This time she managed to refasten her veil. With her face as if masked, all black from head to foot except for some flowers in her hat, she looked up mechanically at the clock. She thought it must have stopped. She could not believe that only two minutes had passed since she had looked at it last. Of course not. It had been stopped all the time. As a matter of fact, only three minutes had elapsed from the moment she had drawn the first deep, easy breath after the blow, to this moment when Mrs Verloc formed the resolution to drown herself in the Thames. But Mrs Verloc could not believe that. She seemed to have heard or read that clocks and watches always stopped at the moment of murder for the undoing of the murderer. She did not care. `To the bridge - and over I go.'... But her movements were slow.

She dragged herself painfully across the shop, and had to hold on to the handle of the door before she found the necessary fortitude to open it. The street frightened her, since it led either to the gallows or to the river. She floundered over the doorstep head forward, arms thrown out, like a person falling over the parapet of a bridge. This entrance into the open air had a foretaste of drowning; a slimy dampness enveloped her, entered her nostrils, clung to her hair. It was not actually raining, but each gas lamp had a rusty little halo of mist. The van and horses were gone, and in the black street the curtained window of the carters' eating-house made a square patch of soiled blood-red light glowing faintly very near the level of the pavement. Mrs Verloc, dragging herself slowly towards it, thought that she was a very friendless woman. It was true. It was so true that, in a sudden longing to see some friendly face, she could think of no one else but of Mrs Neale, the charwoman. She had no acquaintances of her own. Nobody would miss her in a social way. It must not be imagined that the Widow Verloc had forgotten her mother. This was not so. Winnie had been a good daughter because she had been a devoted sister. Her mother had always leaned on her for support. No consolation or advice could be expected there. Now that Stevie was dead the bond seemed to be broken. She could not face the old woman with the horrible tale. Moreover, it was too far. The river was her present destination. Mrs Verloc tried to forget her mother.

Each step cost her an effort of will which seemed the last possible. Mrs Verloc had dragged herself past the red glow of the eating-house window. `To the bridge - and over I go,' she repeated to herself with fierce obstinacy. She put out her hand just in time to steady herself against a lamp-post. `I'll never get there before morning,' she thought. The fear of death paralysed her efforts to escape the gallows. It seemed to her she had been staggering in that street for hours. `I'll never get there,' she thought. `They'll find me knocking about the streets. It's too far.' She held on, panting under her black veil.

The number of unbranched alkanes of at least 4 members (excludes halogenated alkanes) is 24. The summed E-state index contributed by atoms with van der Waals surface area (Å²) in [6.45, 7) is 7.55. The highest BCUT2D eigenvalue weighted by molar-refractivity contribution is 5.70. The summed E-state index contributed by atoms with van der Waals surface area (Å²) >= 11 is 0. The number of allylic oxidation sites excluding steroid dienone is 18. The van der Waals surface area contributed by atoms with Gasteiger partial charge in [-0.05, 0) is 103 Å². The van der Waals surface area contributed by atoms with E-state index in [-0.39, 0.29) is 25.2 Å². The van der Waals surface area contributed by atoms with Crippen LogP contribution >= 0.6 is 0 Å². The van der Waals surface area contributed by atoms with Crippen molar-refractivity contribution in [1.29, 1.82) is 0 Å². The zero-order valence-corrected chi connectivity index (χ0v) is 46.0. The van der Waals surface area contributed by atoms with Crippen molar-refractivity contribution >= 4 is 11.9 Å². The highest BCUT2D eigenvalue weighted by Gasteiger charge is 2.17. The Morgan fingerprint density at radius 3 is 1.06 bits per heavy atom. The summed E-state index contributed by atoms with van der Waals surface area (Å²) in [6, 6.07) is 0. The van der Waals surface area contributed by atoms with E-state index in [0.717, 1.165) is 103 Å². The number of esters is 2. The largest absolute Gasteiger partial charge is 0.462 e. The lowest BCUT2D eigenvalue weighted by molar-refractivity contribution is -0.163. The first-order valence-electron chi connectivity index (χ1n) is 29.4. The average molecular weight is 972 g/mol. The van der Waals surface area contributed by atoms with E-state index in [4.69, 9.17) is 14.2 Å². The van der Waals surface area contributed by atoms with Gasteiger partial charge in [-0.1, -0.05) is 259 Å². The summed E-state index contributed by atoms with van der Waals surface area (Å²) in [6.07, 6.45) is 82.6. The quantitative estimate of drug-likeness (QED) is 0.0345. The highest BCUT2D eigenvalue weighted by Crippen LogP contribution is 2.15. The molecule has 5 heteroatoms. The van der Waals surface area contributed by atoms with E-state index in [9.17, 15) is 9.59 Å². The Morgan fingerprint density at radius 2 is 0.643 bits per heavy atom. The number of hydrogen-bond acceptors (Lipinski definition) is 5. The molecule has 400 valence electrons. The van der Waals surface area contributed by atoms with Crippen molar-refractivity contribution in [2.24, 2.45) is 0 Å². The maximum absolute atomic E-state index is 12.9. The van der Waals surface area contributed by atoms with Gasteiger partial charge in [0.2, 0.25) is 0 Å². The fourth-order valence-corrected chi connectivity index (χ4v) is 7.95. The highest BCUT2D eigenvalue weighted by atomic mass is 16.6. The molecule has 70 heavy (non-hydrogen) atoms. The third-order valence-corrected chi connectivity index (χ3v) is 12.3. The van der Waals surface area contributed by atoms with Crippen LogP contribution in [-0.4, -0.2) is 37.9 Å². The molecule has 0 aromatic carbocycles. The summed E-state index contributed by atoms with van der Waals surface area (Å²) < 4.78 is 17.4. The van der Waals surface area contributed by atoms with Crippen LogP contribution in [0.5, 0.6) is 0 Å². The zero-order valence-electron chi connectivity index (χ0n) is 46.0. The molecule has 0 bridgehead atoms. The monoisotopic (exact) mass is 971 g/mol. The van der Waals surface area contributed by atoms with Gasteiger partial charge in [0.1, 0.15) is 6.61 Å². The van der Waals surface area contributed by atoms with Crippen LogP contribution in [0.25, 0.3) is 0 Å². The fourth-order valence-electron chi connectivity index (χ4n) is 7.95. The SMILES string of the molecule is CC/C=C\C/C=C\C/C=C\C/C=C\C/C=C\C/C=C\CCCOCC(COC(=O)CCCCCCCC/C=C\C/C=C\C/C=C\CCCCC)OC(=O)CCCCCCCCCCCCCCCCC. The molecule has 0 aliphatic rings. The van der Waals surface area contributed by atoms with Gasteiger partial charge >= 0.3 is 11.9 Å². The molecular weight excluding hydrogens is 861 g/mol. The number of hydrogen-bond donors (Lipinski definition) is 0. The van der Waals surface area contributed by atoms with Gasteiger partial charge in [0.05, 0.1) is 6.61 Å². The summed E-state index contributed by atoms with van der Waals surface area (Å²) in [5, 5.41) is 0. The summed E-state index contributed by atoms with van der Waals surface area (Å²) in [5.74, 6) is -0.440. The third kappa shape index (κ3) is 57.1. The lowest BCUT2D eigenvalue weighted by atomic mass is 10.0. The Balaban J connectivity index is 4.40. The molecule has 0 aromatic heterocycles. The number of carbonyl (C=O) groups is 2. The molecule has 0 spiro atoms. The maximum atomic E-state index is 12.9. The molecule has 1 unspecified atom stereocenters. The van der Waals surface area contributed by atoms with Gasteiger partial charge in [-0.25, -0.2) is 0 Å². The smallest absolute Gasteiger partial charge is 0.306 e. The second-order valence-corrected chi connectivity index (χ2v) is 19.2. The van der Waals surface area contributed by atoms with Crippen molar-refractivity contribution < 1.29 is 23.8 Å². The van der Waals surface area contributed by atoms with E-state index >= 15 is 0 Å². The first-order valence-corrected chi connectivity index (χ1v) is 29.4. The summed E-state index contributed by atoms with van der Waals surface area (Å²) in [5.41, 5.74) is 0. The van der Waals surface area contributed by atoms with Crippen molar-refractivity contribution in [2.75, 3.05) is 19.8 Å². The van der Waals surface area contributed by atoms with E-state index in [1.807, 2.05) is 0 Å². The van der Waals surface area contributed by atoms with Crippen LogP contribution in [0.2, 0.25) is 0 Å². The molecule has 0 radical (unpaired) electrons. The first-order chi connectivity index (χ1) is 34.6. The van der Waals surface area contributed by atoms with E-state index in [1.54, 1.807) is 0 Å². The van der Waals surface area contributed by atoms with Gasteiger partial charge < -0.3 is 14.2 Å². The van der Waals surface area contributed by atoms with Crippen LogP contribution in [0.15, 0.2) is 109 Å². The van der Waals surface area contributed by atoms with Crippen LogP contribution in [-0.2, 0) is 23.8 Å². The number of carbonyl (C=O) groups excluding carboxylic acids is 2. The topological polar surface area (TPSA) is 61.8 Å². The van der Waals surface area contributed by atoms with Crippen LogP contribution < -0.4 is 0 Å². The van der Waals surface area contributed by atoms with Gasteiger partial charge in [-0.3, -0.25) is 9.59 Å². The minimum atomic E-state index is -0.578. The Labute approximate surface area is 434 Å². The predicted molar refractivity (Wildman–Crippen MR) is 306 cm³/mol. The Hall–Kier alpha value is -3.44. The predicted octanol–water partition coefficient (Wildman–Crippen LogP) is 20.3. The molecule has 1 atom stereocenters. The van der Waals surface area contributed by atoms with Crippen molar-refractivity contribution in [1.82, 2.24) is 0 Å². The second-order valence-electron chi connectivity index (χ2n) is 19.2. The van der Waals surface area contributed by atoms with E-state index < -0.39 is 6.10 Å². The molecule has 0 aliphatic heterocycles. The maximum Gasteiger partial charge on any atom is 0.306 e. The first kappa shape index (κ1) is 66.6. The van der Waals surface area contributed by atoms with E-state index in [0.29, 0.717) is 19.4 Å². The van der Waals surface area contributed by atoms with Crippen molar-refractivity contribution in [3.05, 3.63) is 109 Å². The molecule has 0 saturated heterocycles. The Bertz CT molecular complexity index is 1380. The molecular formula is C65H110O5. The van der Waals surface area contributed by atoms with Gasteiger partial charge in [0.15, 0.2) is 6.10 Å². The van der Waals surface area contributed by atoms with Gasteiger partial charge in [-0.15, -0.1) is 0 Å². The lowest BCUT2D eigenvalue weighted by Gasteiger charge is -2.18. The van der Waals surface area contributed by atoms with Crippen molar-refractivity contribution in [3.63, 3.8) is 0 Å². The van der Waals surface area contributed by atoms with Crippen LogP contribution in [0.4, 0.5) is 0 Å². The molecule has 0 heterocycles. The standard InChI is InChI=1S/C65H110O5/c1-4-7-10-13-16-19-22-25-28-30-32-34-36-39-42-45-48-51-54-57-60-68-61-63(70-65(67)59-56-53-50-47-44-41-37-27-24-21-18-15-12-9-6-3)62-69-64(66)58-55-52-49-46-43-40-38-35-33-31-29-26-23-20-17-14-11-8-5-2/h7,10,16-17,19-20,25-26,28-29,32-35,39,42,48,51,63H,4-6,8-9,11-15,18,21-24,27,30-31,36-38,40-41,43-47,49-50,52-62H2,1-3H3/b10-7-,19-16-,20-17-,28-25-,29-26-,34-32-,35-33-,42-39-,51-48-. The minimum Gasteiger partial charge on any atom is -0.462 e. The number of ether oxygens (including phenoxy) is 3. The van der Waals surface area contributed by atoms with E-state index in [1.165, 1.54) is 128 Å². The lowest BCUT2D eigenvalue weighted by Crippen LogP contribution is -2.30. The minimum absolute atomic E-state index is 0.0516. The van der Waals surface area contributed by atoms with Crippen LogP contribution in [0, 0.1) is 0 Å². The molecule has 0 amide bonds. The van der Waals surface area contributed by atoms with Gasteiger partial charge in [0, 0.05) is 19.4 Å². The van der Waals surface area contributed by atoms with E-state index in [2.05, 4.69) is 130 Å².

`The drop given was fourteen feet.'

She pushed the lamp-post away from her violently, and found herself walking. But another wave of faintness overtook her like a great sea, washing away her heart clean out of her breast. `I will never get there,' she muttered, suddenly arrested, swaying lightly where she stood. `Never.'

And perceiving the utter impossibility of walking as far as the nearest bridge, Mrs Verloc thought of a flight abroad.

It came to her suddenly. Murderers escaped. They escaped abroad. Spain or California. Mere names. The vast world created for the glory of man was only a vast blank to Mrs Verloc. She did not know which way to turn. Murderers had friends, relations, helpers - they had knowledge. She had nothing. She was the most lonely of murderers that ever struck a mortal blow. She was alone in London: and the whole town of marvels and mud, with its maze of streets and its mass of lights, was sunk in a hopeless night, rested at the bottom of a black abyss from which no unaided woman could hope to scramble out.

She swayed forward, and made a fresh start blindly, with an awful dread of falling down; but at the end of a few steps, unexpectedly, she found a sensation of support, of security. Raising her head, she saw a man's face peering closely at her veil. Comrade Ossipon was not afraid of strange women, and no feeling of false delicacy could prevent him from striking an acquaintance with a woman apparently very much intoxicated. Comrade Ossipon was interested in women. He held up this one between his two

  By PanEris using Melati.

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